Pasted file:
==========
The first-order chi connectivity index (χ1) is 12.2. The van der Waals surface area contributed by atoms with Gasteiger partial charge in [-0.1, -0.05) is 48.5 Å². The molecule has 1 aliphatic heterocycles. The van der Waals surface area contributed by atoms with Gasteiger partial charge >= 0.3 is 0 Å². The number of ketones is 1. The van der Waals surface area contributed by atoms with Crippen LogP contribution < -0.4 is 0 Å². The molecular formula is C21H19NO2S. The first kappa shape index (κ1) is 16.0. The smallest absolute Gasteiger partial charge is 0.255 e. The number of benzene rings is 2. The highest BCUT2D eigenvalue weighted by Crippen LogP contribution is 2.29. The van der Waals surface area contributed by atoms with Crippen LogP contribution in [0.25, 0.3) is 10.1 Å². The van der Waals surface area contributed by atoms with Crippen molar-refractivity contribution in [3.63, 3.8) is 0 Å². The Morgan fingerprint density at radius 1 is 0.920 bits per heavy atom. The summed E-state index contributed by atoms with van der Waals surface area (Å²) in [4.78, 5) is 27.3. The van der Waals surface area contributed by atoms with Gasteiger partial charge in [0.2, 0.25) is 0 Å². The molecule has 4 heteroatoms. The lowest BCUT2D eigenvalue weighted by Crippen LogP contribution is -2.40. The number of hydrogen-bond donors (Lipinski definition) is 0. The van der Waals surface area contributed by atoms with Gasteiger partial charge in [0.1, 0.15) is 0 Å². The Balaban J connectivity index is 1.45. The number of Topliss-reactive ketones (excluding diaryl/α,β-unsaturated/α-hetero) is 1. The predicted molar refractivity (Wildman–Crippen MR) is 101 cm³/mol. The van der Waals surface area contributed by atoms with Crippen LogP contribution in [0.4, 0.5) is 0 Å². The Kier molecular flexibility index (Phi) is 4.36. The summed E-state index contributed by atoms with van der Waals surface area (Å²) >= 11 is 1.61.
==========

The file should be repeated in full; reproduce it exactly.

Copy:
The first-order chi connectivity index (χ1) is 12.2. The van der Waals surface area contributed by atoms with Gasteiger partial charge in [-0.1, -0.05) is 48.5 Å². The molecule has 1 aliphatic heterocycles. The van der Waals surface area contributed by atoms with Gasteiger partial charge >= 0.3 is 0 Å². The number of ketones is 1. The van der Waals surface area contributed by atoms with Crippen LogP contribution < -0.4 is 0 Å². The molecular formula is C21H19NO2S. The first kappa shape index (κ1) is 16.0. The smallest absolute Gasteiger partial charge is 0.255 e. The number of benzene rings is 2. The highest BCUT2D eigenvalue weighted by Crippen LogP contribution is 2.29. The van der Waals surface area contributed by atoms with Crippen LogP contribution in [0.25, 0.3) is 10.1 Å². The van der Waals surface area contributed by atoms with Crippen molar-refractivity contribution in [3.63, 3.8) is 0 Å². The Morgan fingerprint density at radius 1 is 0.920 bits per heavy atom. The summed E-state index contributed by atoms with van der Waals surface area (Å²) in [4.78, 5) is 27.3. The van der Waals surface area contributed by atoms with Gasteiger partial charge in [0.2, 0.25) is 0 Å². The molecule has 4 heteroatoms. The lowest BCUT2D eigenvalue weighted by Crippen LogP contribution is -2.40. The number of hydrogen-bond donors (Lipinski definition) is 0. The van der Waals surface area contributed by atoms with Gasteiger partial charge in [0.1, 0.15) is 0 Å². The Balaban J connectivity index is 1.45. The number of Topliss-reactive ketones (excluding diaryl/α,β-unsaturated/α-hetero) is 1. The predicted molar refractivity (Wildman–Crippen MR) is 101 cm³/mol. The van der Waals surface area contributed by atoms with Crippen LogP contribution in [0.4, 0.5) is 0 Å². The Kier molecular flexibility index (Phi) is 4.36. The summed E-state index contributed by atoms with van der Waals surface area (Å²) >= 11 is 1.61.